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Extra Butter: How Popcorn Came To Be Cinema’s Most Beloved Snack

In honor of CinemaCon, we are saluting movie theaters everywhere with an entire week of theater-themed content.

For many, a trip to the movies elicits a Pavlovian response: As soon as you walk through the theater doors, an irrepressible craving for popcorn ensues. Since childhood, we’ve been conditioned to—and more importantly, allowed to—consume handful upon buttery handful of salt-dusted popcorn from the moment the theater lights go down until the credits begin to roll. It’s all part of the experience.

But how did popcorn and cinema-going become so inextricably linked? Why popcorn and not, say, potato chips? An examination of the relationship leads from the fairgrounds of the late nineteenth century to the Nickelodeons of the early twentieth, through the Great Depression and World War II straight through to the present day. Popcorn may be a simple product, but its central role in how we consume movies is anything but arbitrary.

Long before movies were a part of American popular culture, popcorn was a staple snack at carnivals, fairs, burlesque halls, and other entertainment forums. When the first portable popping machine was invented in 1885, popcorn became mobile, and therefore, ubiquitous.

The popcorn boom of the late 1880s was augmented by the advent of nickelodeon theaters in 1904. With 3,000 of these theaters operating by 1907, movie-going was quickly becoming the most American of outings. Savvy vendors capitalized on the trend by selling popcorn to the public as they entered the theaters, and before long, people became accustomed to crunching their way through films.

When the grand movie theaters of the 1910s and 1920s were constructed, theater owners were dismayed to find that they could not keep the popcorn out. Left-over kernels and burnt-corn fumes soon came to define the ambiance of the grand halls, just as it had the simple nickelodeons of the early twentieth century. A rift arose between theater owners and the roving vendors who plied audiences with popcorn before each showing.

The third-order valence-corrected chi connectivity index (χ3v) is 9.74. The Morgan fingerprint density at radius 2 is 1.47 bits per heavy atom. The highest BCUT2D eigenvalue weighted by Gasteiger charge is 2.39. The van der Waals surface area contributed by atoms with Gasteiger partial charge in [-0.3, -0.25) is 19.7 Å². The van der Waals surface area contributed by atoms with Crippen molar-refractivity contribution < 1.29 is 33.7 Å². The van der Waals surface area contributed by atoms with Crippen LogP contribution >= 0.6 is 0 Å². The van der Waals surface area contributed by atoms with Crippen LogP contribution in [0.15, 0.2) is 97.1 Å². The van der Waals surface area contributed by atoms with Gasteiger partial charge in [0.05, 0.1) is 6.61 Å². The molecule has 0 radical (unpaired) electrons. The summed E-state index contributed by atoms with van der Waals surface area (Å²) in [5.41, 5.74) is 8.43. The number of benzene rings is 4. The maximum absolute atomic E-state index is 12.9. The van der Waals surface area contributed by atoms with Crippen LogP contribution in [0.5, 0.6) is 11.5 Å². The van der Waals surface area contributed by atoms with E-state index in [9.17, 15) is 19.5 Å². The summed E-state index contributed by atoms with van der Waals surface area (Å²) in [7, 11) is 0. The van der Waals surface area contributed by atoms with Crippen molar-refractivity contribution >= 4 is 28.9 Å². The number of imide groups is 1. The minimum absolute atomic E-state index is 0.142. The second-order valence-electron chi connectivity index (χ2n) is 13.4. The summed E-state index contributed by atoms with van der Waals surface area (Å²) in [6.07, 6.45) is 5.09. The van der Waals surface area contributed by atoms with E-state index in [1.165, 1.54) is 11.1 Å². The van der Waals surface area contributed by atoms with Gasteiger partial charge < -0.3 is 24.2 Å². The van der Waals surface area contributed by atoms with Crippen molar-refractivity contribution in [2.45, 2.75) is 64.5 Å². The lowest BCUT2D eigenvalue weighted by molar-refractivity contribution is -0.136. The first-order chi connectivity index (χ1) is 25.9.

When the Great Depression hit, however, theaters saw a critical opportunity in the form of popcorn. In an era where few people had any disposable income at all, movies provided a much-needed reprieve. Opportunistic proprietors leased indoor space to popcorn makers or began producing popcorn in-house, paving the way for the lucrative concessions sales that would come to form a huge portion of theaters’ revenue for the next century.  Suddenly, a few errant kernels on the theater floor seemed a small price to pay to keep theaters packed.

When World War II hit a decade later, popcorn got yet another boost: With sugar being rationed and candy scarce, popcorn cemented its role as the primary snack for the movie-going public. To bolster the cause, an ad hoc group called the National Popcorn Association was formed in 1946, touting the slogan, “Popcorn is a fighting food!” Suddenly, the snack was assigned a patriotic quality and became associated not merely with the movies, but with the perceived American spirit. When television rose in popularity throughout the ‘50s, threatening to keep viewers home rather than at public theaters, the promise of concessions—and popcorn in particular—continued to lure crowds.

And today, it’s rare to sit through a film without hearing the subtle crunch of kernels all around you. It’s not a question of will we eat popcorn at the movies, but of how. Large or small? Plain or butter-splashed? To share with friends or hoard for yourself? It’s popcorn—that simplest of snacks—that has, decade after decade, held its own and made the American movie-going experience that much more evocative, ingrained, and inspired.

Featured image: Popcorn by  Kathleen Cavalaro

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